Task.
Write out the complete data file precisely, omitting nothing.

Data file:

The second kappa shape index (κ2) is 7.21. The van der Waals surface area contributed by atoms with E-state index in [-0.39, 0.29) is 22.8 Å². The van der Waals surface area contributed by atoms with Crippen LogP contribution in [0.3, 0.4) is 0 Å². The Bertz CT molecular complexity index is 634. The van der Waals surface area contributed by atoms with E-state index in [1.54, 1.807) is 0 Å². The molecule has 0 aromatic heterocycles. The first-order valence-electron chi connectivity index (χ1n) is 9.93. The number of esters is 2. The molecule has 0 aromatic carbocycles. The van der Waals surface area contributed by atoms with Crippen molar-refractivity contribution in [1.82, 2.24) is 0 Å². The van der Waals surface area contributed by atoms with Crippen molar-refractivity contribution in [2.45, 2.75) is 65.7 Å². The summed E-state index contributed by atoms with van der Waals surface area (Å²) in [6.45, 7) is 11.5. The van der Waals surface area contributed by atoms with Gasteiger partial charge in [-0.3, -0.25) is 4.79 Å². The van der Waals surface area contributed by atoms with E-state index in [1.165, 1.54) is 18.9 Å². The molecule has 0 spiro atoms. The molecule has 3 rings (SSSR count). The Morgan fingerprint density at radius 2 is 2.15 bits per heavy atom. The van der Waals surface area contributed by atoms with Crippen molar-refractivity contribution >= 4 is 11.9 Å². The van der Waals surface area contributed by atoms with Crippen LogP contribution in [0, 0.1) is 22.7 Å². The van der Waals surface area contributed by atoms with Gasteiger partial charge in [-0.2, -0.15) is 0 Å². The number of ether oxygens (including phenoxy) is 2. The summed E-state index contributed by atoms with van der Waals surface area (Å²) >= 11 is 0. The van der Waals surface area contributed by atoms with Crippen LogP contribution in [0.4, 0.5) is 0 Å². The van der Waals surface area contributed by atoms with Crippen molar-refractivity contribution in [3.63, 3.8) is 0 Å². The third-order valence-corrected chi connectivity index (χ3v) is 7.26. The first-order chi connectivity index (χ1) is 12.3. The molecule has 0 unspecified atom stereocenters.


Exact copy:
The second kappa shape index (κ2) is 7.21. The van der Waals surface area contributed by atoms with E-state index in [-0.39, 0.29) is 22.8 Å². The van der Waals surface area contributed by atoms with Crippen LogP contribution in [0.3, 0.4) is 0 Å². The Bertz CT molecular complexity index is 634. The van der Waals surface area contributed by atoms with E-state index in [1.54, 1.807) is 0 Å². The molecule has 0 aromatic heterocycles. The first-order valence-electron chi connectivity index (χ1n) is 9.93. The number of esters is 2. The molecule has 0 aromatic carbocycles. The van der Waals surface area contributed by atoms with Crippen molar-refractivity contribution in [1.82, 2.24) is 0 Å². The van der Waals surface area contributed by atoms with Crippen molar-refractivity contribution in [2.45, 2.75) is 65.7 Å². The summed E-state index contributed by atoms with van der Waals surface area (Å²) in [6.45, 7) is 11.5. The van der Waals surface area contributed by atoms with Gasteiger partial charge in [-0.3, -0.25) is 4.79 Å². The van der Waals surface area contributed by atoms with E-state index in [1.165, 1.54) is 18.9 Å². The molecule has 0 spiro atoms. The molecule has 3 rings (SSSR count). The Morgan fingerprint density at radius 2 is 2.15 bits per heavy atom. The van der Waals surface area contributed by atoms with Crippen molar-refractivity contribution >= 4 is 11.9 Å². The van der Waals surface area contributed by atoms with Crippen LogP contribution in [0, 0.1) is 22.7 Å². The van der Waals surface area contributed by atoms with Gasteiger partial charge in [-0.2, -0.15) is 0 Å². The number of ether oxygens (including phenoxy) is 2. The summed E-state index contributed by atoms with van der Waals surface area (Å²) >= 11 is 0. The van der Waals surface area contributed by atoms with Crippen LogP contribution in [0.4, 0.5) is 0 Å². The van der Waals surface area contributed by atoms with Crippen molar-refractivity contribution in [3.63, 3.8) is 0 Å². The third-order valence-corrected chi connectivity index (χ3v) is 7.26. The first-order chi connectivity index (χ1) is 12.3. The molecule has 0 unspecified atom stereocenters.